The Town of Playas, New Mexico was a virtual ghost town before 2003. It was developed in the 1970’s by Phelps Dodge, the mining company. It was intended to house 500 workers and their families employed at the nearby copper smelting plant. The town once included 259 homes, six apartment buildings, a community and fitness center, a bowling alley, a medical clinic, a bank, a bar and grill, helicopter pad, shooting range, and even its own post office, with its own zip code 88009. Located in the bootheel of New Mexico, it was also known as La Estrella Del Norte due to its lights being used by undocumented migrants to pinpoint directions on their journeys. Now the town is being used for Homeland Security training, another military project run through New Mexico Tech.
After copper prices declined in 1999, Phelps Dodge permanently suspended its copper smelting in the area, and the town was soon evacuated. The company put up the town, encompassing 640 acres with an additional 1200 acres surrounding it, for sale in 2002 for $3.2 million. Then in 2003 it was purchased.
In 2003 the entire town was purchased through New Mexico Tech for Homeland Security training. New Mexico State University was a partner in this deal. It would become “a real world training facility for first responders and anti-terrorist programs.” The final purchase price was $5 million. These and future funds were secured by Pete Domenici, New Mexico Senator and member of the Senate Homeland Security Appropriations Committee. Training would include biosecurity research, urban warfare, and biological and chemical warfare training. It would be operated through the NMT National Emergency Response Training Research and Development Center, or by the clever acronym NERTRDC.
NMT President Daniel Lopez lauded the purchase, completed in 2004, saying “New Mexico Tech is now able to look forward to initiating a whole range of research activities and training programs in and around Playas that will directly support homeland security efforts, not only at the state and national levels, but on a global basis as well.”
As we will see, New Mexico Tech is involved in militarism on all these levels, state, national, and global.
New Mexico Tech and the Military
Along with the NERTRDC, the New Mexico Institute of Mining and Technology has long been intimately involved with the military and homeland security. It was long known as the bomb school, home to the Terminal Effects Research and Analysis (TERA), and the Center for Explosives Technology Research (CETR), and involved in research and development of depleted uranium. Its facilities include the Energetic Materials Research and Testing Center (EMRTC), which all and all deals with explosives research and development; The Anti-Terrorism Assistance Program (ATAP); The International Law Enforcement Academy (ILEA) in Roswell, which train soldiers and police around the world, from over 80 countries. It also included the “somewhat secretive” Institute for Complex Additive Systems Analysis, dealing with anti-terrorism in computer networks and power grids. Militarization of cyberspace is another imperial goal. The biology department is involved in creating DNA chips to detect anthrax. It also has a cooperative venture to develop Directed Energy weapons with the military.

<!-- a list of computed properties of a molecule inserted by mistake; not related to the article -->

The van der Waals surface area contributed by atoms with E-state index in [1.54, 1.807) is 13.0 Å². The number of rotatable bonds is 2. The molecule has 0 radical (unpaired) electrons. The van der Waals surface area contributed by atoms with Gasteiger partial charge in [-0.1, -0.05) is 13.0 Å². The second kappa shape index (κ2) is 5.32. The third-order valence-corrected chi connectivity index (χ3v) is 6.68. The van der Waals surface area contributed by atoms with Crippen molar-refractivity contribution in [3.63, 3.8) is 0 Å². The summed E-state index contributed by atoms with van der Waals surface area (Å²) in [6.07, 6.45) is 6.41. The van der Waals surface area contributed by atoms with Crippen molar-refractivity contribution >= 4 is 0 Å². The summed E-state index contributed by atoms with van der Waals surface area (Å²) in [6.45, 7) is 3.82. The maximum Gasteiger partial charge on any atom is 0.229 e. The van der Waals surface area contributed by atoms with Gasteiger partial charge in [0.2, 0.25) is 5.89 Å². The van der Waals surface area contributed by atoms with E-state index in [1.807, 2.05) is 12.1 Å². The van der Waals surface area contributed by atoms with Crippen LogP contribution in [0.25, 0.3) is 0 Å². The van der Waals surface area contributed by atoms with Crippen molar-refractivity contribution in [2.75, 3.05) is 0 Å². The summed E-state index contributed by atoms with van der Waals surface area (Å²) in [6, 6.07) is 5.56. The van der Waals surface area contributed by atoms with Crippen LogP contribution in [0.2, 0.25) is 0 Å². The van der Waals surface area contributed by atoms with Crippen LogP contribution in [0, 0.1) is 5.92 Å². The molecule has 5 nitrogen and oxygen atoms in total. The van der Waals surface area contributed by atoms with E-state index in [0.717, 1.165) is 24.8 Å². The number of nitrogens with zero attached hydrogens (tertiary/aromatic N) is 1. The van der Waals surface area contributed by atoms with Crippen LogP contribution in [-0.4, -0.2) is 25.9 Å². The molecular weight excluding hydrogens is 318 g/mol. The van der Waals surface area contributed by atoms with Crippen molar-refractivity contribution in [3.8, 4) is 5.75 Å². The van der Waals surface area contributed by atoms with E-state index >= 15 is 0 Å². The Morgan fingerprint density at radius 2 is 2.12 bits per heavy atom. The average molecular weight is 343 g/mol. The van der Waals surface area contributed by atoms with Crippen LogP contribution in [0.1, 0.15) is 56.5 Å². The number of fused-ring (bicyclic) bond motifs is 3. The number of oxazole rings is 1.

Another military project that seems benign on the surface is the $50 million Magdalena Ridge Observatory, an array of ten optical telescopes on a nearly 11,000 foot mountain. During the day the Air Force will use it for tracking missile launches at White Sands Missile Range, and then given to civilian scientists at night.
More than 40 percent of Tech’s activities have a connection to the military or counterterrorism. In 2003 New Mexico Tech led the nation in earmarked federal funds allocated to one institution, with over $56 million from the federal government in 2003 alone, most for homeland security.
New Mexico Tech’s relationship with the military began back in the era of World War II and a man named E.J. Workman. He was in close contact with the Manhattan Project scientists through his physics department at UNM in Albuquerque. He developed machines used in the war, and in disputes over funding and territory, moved his operation to Socorro and the mining school there. In 1988 Tech explosives experts helped in the Lockerbie bombing investigation. In 1993 they worked on the World Trade Center bombing. In 1997 after Oklahoma City the university launched its First Responder training, started with $3 million. Demand increased after 9/11 and by 2003 they received $20 million for the program, with over 100 applying a year.
New Mexico Tech seems to be increasingly profiting from the climate of fear that came from the War on Terrorism, and will continue to profit from this war machine. Of course many get their living off these military programs, and will want to continue them, whether by blind patriotism or from knowing subjectively they benefit from it. Only the masses located in the Third World will eliminate this waste of resources into war.
City of Secrets, Trinity’s Children.
“Domenici Welcomes Initial Agreement for New Mexico Tech to Buy Hidalgo Town.” Press Release. May 21, 2003. Domenici.senate.gov/news/topicrecord.cfm?id=204144
Harrison, Heather. “Phelps Dodge, NM Universities to Discuss Playas Purchase.” New Mexico Business Weekly. May 22, 2003.
“Homeland Security Buys Town, Playas, NM. For Training.” Reuters. May 23, 2003. Referenced at http://www.mindfully.org/Reform/2003/Homeland-Security-Playas-NM23may03.htm
Zamora, George. “Pending Finalization of Playas Purchase Boosts Homeland Security.” http://infohost.nmt.edu/mainpage/news/2003/23may05.html
Zamora, George. “N M Tech Hosts Inaugural Event at Playas Training Center.” http://infohost.nmt.edu/mainpage/news/2004/2dec01.html
Krza, Paul. “Explosions and Counterterrorism On a Quiet Campus.” Techcomm, The National Journal of Technology Commercialization. February-March 2004. Pg. 19-21.